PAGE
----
The next phase was to roll out a test case on some of the smaller departments within the company.  The test case migration was scheduled to run automatically when the users logged in. The migration of the user computers to a new operating system started as planned. After the migration, the user computers automatically started downloading and installing software updates (a domain policy). Unfortunately, one of these updates had not been tested. The unexpected result was that user computers in the test case departments were inoperable.

Some of the users in the test case contacted the IT Help Desk for assistance. IT immediately started troubleshooting the operational issues of the problem without realizing that this was caused by a migration test case error. Other users in the department who felt technically savvy tried solving the problem themselves. This made matters worse when one user reformatted and reinstalled the operating system and overwrote a large portion of original data files.

Fortunately for this company, their plan was built in phases and had break-points along the way so that the success of the migration could be measured. The failure in this case was two-fold in that there were some domain policies that had not been implemented on test lab servers, and the effect of a migration plus the application of software updates had not been fully tested. The losses were serious for some users, yet minimal for the entire organization.

For other migration rollouts, the losses can be much more serious. For example, one company’s IT department created a logon script to apply software updates. However, an untested line of the script started a reinstall of the operating system. So as users were logging into their computers at the start of the week, most noticed that the startup was taking longer than usual. When they finally were able to access their computer desktop, they noticed that all of their user files and settings were gone.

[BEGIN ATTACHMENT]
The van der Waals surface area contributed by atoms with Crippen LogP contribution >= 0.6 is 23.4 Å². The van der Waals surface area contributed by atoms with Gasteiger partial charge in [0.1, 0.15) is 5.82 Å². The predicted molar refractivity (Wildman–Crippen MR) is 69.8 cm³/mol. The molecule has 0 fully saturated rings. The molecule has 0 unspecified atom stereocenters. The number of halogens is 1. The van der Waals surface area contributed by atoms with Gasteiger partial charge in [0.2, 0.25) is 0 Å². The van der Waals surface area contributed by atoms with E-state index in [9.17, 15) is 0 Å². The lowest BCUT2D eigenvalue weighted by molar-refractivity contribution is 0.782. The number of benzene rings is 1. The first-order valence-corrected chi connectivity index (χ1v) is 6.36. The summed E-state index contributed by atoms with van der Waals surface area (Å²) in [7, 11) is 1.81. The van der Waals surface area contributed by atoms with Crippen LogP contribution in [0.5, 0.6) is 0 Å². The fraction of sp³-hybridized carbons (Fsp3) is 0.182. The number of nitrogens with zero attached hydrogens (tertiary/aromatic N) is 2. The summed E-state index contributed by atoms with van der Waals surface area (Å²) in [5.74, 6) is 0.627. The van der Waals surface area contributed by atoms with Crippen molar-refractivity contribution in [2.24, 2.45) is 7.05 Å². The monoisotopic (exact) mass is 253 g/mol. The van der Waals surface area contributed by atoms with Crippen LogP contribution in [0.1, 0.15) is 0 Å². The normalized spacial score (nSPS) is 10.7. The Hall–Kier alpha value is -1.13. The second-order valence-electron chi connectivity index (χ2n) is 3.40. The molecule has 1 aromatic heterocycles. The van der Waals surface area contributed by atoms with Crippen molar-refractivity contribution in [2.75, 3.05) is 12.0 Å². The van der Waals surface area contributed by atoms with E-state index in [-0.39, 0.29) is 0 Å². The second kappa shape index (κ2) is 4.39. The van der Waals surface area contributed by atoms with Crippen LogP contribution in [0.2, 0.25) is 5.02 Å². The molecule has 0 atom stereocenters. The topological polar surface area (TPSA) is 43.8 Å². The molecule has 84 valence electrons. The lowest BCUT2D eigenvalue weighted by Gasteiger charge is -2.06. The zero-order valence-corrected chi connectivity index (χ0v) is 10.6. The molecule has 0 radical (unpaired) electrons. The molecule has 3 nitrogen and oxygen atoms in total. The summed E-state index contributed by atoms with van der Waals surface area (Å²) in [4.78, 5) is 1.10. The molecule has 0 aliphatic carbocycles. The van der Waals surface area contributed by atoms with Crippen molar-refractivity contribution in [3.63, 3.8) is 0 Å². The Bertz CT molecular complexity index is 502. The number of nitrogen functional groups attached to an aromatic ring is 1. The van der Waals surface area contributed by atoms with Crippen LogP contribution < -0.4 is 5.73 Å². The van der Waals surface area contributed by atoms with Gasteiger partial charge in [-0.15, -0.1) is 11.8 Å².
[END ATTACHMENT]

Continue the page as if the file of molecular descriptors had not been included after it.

The scripting problem was not seen during the test lab phase, IT staff said. Over 300 users were affected and nearly 100 computers required data recovery services.

This illustrates the importance of the planning and testing phases of a migration. Creating a test environment that mirrors the IT infrastructure will go a long way toward anticipating and fixing problems. But despite the most thought-out migration, the most experienced data professionals know that they can expect the unexpected. Where can you turn if your migration rollout results in a disaster?

Migration Disaster-Recovery Options

Even the best planning for any deployment can result in disaster for users and critical data. In order to be completely prepared, include data recovery planning within your plan. Questions for your team to ask are:

  • How do we handle an unexpected event during the deployment process?
  • Do we have enough break-points within the automation to catch errors?
  • Can a backup be performed before the deployment?
  • How much time or resources would it take to recover from migration disaster?
  • What alternatives do we have if there is a hardware failure during the migration?
  • What data recovery vendors do we have relationships with that can get back our data in a timely way and also maintain quality?

Being prepared for the worst ensures the greatest success. Think seriously about the disaster recovery side of the project and build in data safety processes so that data loss is minimized.

In the event that a deployment causes widespread accidental data loss, or that key systems or workstations are affected, know when to stop and get professional data recovery assistance. Many times data loss goes from serious to disastrous because inexperienced IT staff work to resolve the problem. After running software found on the Internet in a panic, the data loss becomes more severe. When all internal options are exhausted, a professional data recovery firm is finally engaged. Not only has precious time been lost, the damage to the data has increased or becomes unrecoverable.

All data recovery companies and offerings are not the same. Data recovery companies that claim to specialize in data recovery, yet in reality use off-the-shelf recovery tools are far more limited in their capabilities.

 

References

Leave a Reply

Your email address will not be published. Required fields are marked *